Tiscali, “The European Portal,” with operations in Belgium, France,
Germany, Italy and Switzerland, will absorb cash-rich, equity-poor
World Online to create a European Internet access company second
only in size to Germany’s T-Online.
A brief statement heralded the later announcement, saying: “The Boards
of Tiscali S.p.A. and World Online International N.V. announce that
expectation is justified that agreement can be reached on a proposed
combination of the two companies.”
Speculation about the forthcoming merger has been rife, ever since
the press got wind of exploratory talks between the two companies
in early August. At the time, World Online said it was in on-going
discussions with several potential partners, but admitted that one
of them was Tiscali.
The merger is a marriage of convenience, as Tiscali’s shares have
been relatively high, while in comparison to World Online the
company is cash-poor. World Online on the other hand has around
US $1.6 billion in cash from its flotation, but with its share price
in collapse it could not achieve its pan-European ambitions without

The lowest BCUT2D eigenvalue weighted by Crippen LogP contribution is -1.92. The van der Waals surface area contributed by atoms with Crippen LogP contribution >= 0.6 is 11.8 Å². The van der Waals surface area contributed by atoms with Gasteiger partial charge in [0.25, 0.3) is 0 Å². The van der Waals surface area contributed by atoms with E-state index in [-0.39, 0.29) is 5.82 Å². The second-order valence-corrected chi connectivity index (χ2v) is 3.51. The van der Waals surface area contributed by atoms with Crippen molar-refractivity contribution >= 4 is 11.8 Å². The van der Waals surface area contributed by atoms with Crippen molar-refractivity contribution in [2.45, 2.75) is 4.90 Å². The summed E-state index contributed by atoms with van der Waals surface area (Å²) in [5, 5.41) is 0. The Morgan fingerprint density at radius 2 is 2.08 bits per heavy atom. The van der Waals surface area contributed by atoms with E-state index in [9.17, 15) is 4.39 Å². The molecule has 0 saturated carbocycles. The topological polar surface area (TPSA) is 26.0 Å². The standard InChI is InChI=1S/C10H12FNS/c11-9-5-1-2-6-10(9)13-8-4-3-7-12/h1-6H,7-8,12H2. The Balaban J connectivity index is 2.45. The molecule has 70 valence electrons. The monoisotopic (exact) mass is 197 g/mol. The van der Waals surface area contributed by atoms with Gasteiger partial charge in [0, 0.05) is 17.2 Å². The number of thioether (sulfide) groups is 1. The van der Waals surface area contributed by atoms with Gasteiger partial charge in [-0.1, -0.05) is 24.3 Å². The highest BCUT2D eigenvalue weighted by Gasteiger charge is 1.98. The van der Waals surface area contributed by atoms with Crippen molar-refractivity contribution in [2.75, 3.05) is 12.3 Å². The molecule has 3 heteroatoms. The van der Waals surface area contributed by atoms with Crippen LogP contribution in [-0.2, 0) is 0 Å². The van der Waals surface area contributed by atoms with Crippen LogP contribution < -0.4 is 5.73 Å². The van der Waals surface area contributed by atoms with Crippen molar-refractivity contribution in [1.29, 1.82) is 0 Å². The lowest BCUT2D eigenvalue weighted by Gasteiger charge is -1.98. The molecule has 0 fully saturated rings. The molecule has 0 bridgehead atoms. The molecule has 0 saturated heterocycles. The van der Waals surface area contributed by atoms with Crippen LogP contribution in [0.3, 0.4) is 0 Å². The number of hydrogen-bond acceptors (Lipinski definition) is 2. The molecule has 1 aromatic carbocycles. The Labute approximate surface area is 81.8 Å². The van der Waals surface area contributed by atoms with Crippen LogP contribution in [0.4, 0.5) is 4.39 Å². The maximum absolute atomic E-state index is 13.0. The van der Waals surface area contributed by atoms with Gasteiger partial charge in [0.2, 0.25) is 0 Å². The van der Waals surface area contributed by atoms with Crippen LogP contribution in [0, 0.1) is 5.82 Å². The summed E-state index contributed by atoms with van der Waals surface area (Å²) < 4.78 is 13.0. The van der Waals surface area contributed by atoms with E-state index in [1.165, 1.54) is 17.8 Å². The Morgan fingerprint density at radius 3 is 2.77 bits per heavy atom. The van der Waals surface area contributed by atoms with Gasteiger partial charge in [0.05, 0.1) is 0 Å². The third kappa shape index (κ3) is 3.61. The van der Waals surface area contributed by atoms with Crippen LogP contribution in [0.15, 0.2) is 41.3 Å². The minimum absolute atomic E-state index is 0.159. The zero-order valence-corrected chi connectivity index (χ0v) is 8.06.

Under Chairman James Kinsella, who was appointed following the
resignation of Nina Brink, World Online changed its policy to
concentrate on building up its infrastructure, supplying services
to other ISPs. The policy may well have saved the group which
at the height of Brink’s resignation scandal appeared doomed.
Tiscali, founded by Renato Soru as recently as January 1998,
expanded its regional telephone and Internet operations rapidly,
launching Italy’s first free Internet access service in March
1999. Via its subsidiary Nets S.A. it has begun to invest
US $130 million into a high speed fiber-optic backbone network
linking cities in two loops across northern and southern Europe.
As a combined company, Tiscali and World Online will be well
positioned to compete with Deutsche Telekom’s T-Online and
bid for third generation mobile licenses.